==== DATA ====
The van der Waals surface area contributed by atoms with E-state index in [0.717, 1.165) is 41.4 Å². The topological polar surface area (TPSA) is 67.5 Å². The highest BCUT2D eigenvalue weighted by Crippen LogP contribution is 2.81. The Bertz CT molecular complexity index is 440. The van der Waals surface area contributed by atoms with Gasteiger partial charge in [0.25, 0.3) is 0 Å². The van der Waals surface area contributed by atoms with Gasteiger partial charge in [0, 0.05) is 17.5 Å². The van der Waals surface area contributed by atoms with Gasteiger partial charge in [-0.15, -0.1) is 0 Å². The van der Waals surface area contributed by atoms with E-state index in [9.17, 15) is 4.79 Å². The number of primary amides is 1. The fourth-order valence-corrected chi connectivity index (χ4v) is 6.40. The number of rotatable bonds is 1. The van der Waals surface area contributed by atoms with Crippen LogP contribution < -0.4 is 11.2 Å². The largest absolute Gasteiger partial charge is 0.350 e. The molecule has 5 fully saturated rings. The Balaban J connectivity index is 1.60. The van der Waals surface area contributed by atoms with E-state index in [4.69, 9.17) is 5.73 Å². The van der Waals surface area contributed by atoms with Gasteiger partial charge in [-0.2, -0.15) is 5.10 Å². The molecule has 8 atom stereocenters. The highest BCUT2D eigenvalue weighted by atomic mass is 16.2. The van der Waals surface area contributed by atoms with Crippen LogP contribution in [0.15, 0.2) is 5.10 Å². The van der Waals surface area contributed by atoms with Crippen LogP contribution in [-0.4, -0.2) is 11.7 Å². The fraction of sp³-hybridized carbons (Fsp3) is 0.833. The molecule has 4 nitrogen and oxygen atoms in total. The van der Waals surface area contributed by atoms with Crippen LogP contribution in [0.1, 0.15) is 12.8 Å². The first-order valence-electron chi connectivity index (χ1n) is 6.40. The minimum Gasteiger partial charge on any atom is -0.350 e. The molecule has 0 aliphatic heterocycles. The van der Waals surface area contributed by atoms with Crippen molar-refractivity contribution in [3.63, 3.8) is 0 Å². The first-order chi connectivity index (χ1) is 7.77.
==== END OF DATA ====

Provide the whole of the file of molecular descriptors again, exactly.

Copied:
The van der Waals surface area contributed by atoms with E-state index in [0.717, 1.165) is 41.4 Å². The topological polar surface area (TPSA) is 67.5 Å². The highest BCUT2D eigenvalue weighted by Crippen LogP contribution is 2.81. The Bertz CT molecular complexity index is 440. The van der Waals surface area contributed by atoms with Gasteiger partial charge in [0.25, 0.3) is 0 Å². The van der Waals surface area contributed by atoms with Gasteiger partial charge in [0, 0.05) is 17.5 Å². The van der Waals surface area contributed by atoms with Gasteiger partial charge in [-0.15, -0.1) is 0 Å². The van der Waals surface area contributed by atoms with E-state index in [9.17, 15) is 4.79 Å². The number of primary amides is 1. The fourth-order valence-corrected chi connectivity index (χ4v) is 6.40. The number of rotatable bonds is 1. The van der Waals surface area contributed by atoms with Crippen LogP contribution < -0.4 is 11.2 Å². The largest absolute Gasteiger partial charge is 0.350 e. The molecule has 5 fully saturated rings. The Balaban J connectivity index is 1.60. The van der Waals surface area contributed by atoms with E-state index in [4.69, 9.17) is 5.73 Å². The van der Waals surface area contributed by atoms with Gasteiger partial charge in [-0.2, -0.15) is 5.10 Å². The molecule has 8 atom stereocenters. The highest BCUT2D eigenvalue weighted by atomic mass is 16.2. The van der Waals surface area contributed by atoms with Crippen LogP contribution in [0.15, 0.2) is 5.10 Å². The van der Waals surface area contributed by atoms with Crippen LogP contribution in [-0.4, -0.2) is 11.7 Å². The fraction of sp³-hybridized carbons (Fsp3) is 0.833. The molecule has 4 nitrogen and oxygen atoms in total. The van der Waals surface area contributed by atoms with Crippen LogP contribution in [0.1, 0.15) is 12.8 Å². The first-order valence-electron chi connectivity index (χ1n) is 6.40. The minimum Gasteiger partial charge on any atom is -0.350 e. The molecule has 0 aliphatic heterocycles. The van der Waals surface area contributed by atoms with Crippen molar-refractivity contribution in [3.63, 3.8) is 0 Å². The first-order chi connectivity index (χ1) is 7.77.